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Remembering Polly Baumgardner Shank

Michael Hillman

There's an old saying: 'You're only as old as you feel.' In Polly's case, she celebrated her 4th birthday 86 times.

While age gave her wisdom, she refused to yield her child like view of the world. A view that all people were good and kind; that the dawn of every day brought new hope and opportunity; that watching a flower open or a egg hatch was as wondrous as watching man land on the moon; that listening to an old person reminisce, or a young child recall their exploits at the playground, was as important, nay more important, then anything one would ever do.

Polly understood the importance of hard work, and never shirked it, but she never placed it on a higher pedestal than playing. She understood the importance of a helping hand or a kind deed, especially when it was unexpected. She understood the value of a smile, a laugh, a kind word, and made it her mission in life to share her ever present smile with everyone she met.

In short, she led the life many of us only dream of, and she led it well.

While some might remember her as a hunched over 90 year old, try as I might, I can't picture her as anything but a happy-go-lucky 4 year old sneaking off from her chores with her sister, Jane, to play 'pick and hit a brick' on the side of their house, with the ball they had hidden from their ever vigilant sister, Ann.

Close your eyes and imagine the joyous smile and laughter of a little girl on a lazy summer afternoon playing under a large shady tree, its leaves gently rustling in the breeze. Of a little girl shouting with glee as lemonade and fresh cookies were served. Imagine a mother standing next to her youngest, lovingly stroking her hair. That image is one of Polly.

Imagine a innocent girl holding onto a mother's skirt in a kitchen filled with aromas of fresh baked pies and bread, and wondering why all the church bells were ringing. Imagine her reaction when she saw her sister, Dorothy, come racing up the road on horse drawn cart, pig-tails flying, yelling "the war is over, the war is over." Imagine a little girl watching her mother cry as she listened of the news on the party line, all the while wondering 'what was war?' That innocent child was Polly.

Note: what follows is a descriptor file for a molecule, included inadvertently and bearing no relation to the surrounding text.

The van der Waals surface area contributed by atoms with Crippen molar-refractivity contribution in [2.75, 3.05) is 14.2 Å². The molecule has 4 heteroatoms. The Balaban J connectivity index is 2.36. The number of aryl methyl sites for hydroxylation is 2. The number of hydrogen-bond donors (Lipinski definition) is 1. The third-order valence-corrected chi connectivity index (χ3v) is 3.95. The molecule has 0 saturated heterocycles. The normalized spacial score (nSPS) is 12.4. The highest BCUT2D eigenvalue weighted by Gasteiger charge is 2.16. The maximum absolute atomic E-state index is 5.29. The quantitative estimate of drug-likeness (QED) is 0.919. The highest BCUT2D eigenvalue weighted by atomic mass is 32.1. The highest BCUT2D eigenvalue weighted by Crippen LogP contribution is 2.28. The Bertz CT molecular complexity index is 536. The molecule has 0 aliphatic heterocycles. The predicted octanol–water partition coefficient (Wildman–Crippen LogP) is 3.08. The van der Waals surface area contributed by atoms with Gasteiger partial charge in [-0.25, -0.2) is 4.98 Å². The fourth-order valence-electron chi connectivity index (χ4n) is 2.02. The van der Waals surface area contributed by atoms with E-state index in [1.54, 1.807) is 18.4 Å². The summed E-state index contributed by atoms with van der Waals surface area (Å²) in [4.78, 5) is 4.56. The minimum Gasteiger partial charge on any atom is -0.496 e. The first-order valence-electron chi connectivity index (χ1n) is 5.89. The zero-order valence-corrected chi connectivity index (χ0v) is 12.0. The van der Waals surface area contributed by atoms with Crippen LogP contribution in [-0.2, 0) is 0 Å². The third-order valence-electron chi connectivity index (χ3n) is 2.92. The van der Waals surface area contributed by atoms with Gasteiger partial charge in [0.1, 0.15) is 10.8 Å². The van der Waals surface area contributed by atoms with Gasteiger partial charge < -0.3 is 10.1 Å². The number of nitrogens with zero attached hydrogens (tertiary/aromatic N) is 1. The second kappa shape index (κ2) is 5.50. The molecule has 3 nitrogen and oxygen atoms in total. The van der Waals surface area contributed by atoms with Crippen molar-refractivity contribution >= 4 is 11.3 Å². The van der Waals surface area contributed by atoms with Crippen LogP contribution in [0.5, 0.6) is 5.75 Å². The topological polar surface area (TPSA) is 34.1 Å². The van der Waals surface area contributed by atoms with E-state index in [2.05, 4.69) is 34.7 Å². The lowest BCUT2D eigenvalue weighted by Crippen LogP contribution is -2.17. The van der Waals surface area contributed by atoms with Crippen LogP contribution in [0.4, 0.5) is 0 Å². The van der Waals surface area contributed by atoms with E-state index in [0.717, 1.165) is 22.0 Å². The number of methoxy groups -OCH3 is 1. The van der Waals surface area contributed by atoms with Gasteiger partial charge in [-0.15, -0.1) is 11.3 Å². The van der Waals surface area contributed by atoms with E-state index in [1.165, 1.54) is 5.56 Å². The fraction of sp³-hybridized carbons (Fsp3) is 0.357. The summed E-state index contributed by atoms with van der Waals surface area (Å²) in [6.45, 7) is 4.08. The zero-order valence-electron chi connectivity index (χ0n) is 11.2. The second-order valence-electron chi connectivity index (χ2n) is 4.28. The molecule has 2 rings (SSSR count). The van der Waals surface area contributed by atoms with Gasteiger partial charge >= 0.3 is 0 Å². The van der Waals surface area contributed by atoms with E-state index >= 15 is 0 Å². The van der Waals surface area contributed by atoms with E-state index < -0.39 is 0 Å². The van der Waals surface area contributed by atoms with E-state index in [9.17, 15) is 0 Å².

Imagine a young child who every morning rose before sunrise and joined her sisters in milking the family cows, sat with them for breakfast, and left with them for school, but was almost always late for class because she'd stop and talk to all the old women along the path who found joy and hope in talking to the sparkling eyed child. That young child was Polly.

Imagine a curious little girl wandering out of her aunt's house and into the adjoining house, where she would sit and watch in silence and wonder for hours as the telephone switchboard operators gossiped and placed calls. That curious little girl was Polly

Imagine a young girl crying as she watched her proud uncle's parade down Main Street through hostile crowds for a crime she didn't understand. Imagine a young girl listening to her parents whispering about coming financial difficulties, trials, and family shame. Imagine the pain of a girl losing her ability to talk proudly of her once prominent extended family. That young girl was Polly.

Imagine a mischievous 12 year old girl eager to drive, and when given the opportunity, scarring her companions so badly they sought to jump from the weaving auto! Image a girl perfecting the art of synchronizing the gears on a family's old Model-T, and grinding the gears so loudly that the giggle of her fellow sisters could be heard over the grinding clear down to the main house! That mischievous 12 year-old was Polly.

Imagine a school girl sitting in a one room school house listening as the older classes were given their instructions. Imagine a school girl who prided herself on always doing her homework, on always being prepared. Then imagine the one and only day she failed to do her homework ... the very day the teacher chose to call upon her. That mortified school girl was Polly.

Imagine a bright high-school student who excelled as much in the classroom as she did on the sports field. A student who could recite the Gettysburg Address and the Declaration of Independence from memory. A student who could whip through fraction conversion, name and locate the capitals of the world, and explain the difference between future perfect tense, dangling participles, and conjunctive clauses. A student who could 'swish' a basketball from 25 feet, slam a home run, and fire a hockey ball between a goalie's feet while at a dead run. That bright high-school student was Polly.